Full-time Government Position Advises Residents on Energy Use
The city of Newton, Mass., has created a new government position designed to bridge the gap between the city’s goals and residents’ actions to address climate change.
Newton has been developing a plan to significantly reduce greenhouse gas emissions by 2025. Along with building walkable neighborhoods and planting trees, the city’s Climate Action Plan introduced an “energy coach” to help individuals adopt renewable energy upgrades to their homes, businesses and vehicles.
Liora Silkes, who stepped into the role earlier this year, is working with residents, builders and contractors to reduce carbon emissions.
Residents can ask questions about everything from home retrofits and solar panels to electric vehicles and heat pumps and get free advice on how to make the transition.
“There’s been a lot of interest,” Silkes told NetZero Insider, “especially from individuals not well-versed in building science.”
Silkes has spent the past few weeks alternating between answering technical questions and guiding Newton residents through their first steps in understanding energy efficiency.
The benefit of consulting with an energy coach instead of a contractor is that the coach is not trying to sell a product, Silkes said.
There are a variety of programs and resources available to help residents convert to solar or improve home insulation, but the process of finding the right fit can be overwhelming. Some residents may not know these programs exist. Silkes said she connects residents to the resources they need to reduce emissions as much as possible in the most affordable way.
Newton’s residential and commercial buildings account for about 64% of the city’s GHG emissions. Helping Newton’s citizens with home energy upgrades is a vital part of achieving the statewide goal of net-zero emissions by 2050, Silkes said.
Local leadership believes the municipal energy coach position is the first of its kind in the U.S. In the face of rapidly approaching deadlines for emission reductions, it is also an important one, Jonathan Klein, a member of Newton Citizens Commission on Energy, told NetZero Insider.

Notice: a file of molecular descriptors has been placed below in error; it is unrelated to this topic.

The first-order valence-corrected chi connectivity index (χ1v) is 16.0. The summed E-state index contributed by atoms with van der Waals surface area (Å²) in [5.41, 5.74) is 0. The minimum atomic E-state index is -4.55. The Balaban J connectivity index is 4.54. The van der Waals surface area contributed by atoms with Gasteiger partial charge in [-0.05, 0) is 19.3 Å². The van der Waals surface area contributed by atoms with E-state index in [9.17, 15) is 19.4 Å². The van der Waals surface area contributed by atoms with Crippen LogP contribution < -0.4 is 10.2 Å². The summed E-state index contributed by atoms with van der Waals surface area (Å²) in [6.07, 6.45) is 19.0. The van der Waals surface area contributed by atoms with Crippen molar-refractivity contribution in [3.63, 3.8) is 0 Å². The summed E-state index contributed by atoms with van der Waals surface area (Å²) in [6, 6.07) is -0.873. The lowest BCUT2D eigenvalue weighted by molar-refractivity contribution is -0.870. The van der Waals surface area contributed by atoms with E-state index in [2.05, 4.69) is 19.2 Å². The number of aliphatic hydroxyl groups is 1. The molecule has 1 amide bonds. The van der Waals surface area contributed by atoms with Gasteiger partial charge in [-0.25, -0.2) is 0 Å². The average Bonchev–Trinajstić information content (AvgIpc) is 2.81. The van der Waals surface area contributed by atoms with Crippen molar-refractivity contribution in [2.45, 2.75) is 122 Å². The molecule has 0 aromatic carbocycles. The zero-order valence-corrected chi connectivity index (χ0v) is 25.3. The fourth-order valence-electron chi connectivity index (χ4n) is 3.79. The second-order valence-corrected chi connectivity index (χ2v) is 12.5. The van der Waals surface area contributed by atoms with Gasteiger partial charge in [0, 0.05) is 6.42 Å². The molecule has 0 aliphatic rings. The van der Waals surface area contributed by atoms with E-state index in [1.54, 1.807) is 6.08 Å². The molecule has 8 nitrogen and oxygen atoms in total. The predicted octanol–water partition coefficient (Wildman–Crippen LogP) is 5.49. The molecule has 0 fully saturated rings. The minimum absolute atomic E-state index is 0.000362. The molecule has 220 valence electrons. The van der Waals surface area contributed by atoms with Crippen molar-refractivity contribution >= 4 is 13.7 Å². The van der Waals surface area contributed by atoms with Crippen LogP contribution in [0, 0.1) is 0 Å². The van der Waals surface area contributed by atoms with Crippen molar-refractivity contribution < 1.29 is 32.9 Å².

The political environment for climate action is critical, but meeting the city’s goals is “up to many little decisions made by individuals,” Klein said.
He helped develop the full-time position, and he volunteers as a part-time energy coach for the community. Klein built a website to make it easier for Newton residents and businesses to schedule a free phone or video consultation. Other volunteer energy coaches available on the website include experts in solar, heating, insulation and electric vehicles.
One Newton woman bought a dental practice and knew it could be more energy efficient. The energy coaches connected her with a renovator who focuses on making small businesses environmentally sustainable. Another resident contacted Klein with questions about why the two bids he received on heat pumps were so different. Others reach out to make sure they are not being scammed by so-called solar energy companies offering lower energy bills.
“I truly believe that climate change is an existential threat, and I wanted to do something about it,” Klein said, but he also runs his own business and is raising a family. The full-time energy coach can make a stronger impact in the community because their workday and expertise are dedicated to helping individuals with the logistics of energy upgrades, he said.
Silkes graduated from Tufts University in 2019 with a bachelor’s degree in environmental studies and sociology; she previously worked for the energy efficiency incentives program, Mass Save.
She views her new role as a way to build on state and national programs like HeatSmart, which helps low-income households reduce energy use by advising them on how to change their heating habits and sources. Instead of advising individuals in a single area of energy use, Silkes has an opportunity to help individuals look at their insulation, heating and cooling, energy storage and transportation holistically.
Ann Berwick, Newton’s co-director of sustainability and former chair of the department of public utilities, said both policymakers and individuals have an obligation to work at attaining carbon neutrality. But there is a “general recognition that people need help figuring out how to address climate change, even people who want to.”
Berwick and Klein said they hope the energy coach model is replicated in other municipalities.
“We’re having this technological shift on the residential side of things,” Berwick said, so the introduction of an energy coach is “remarkable.”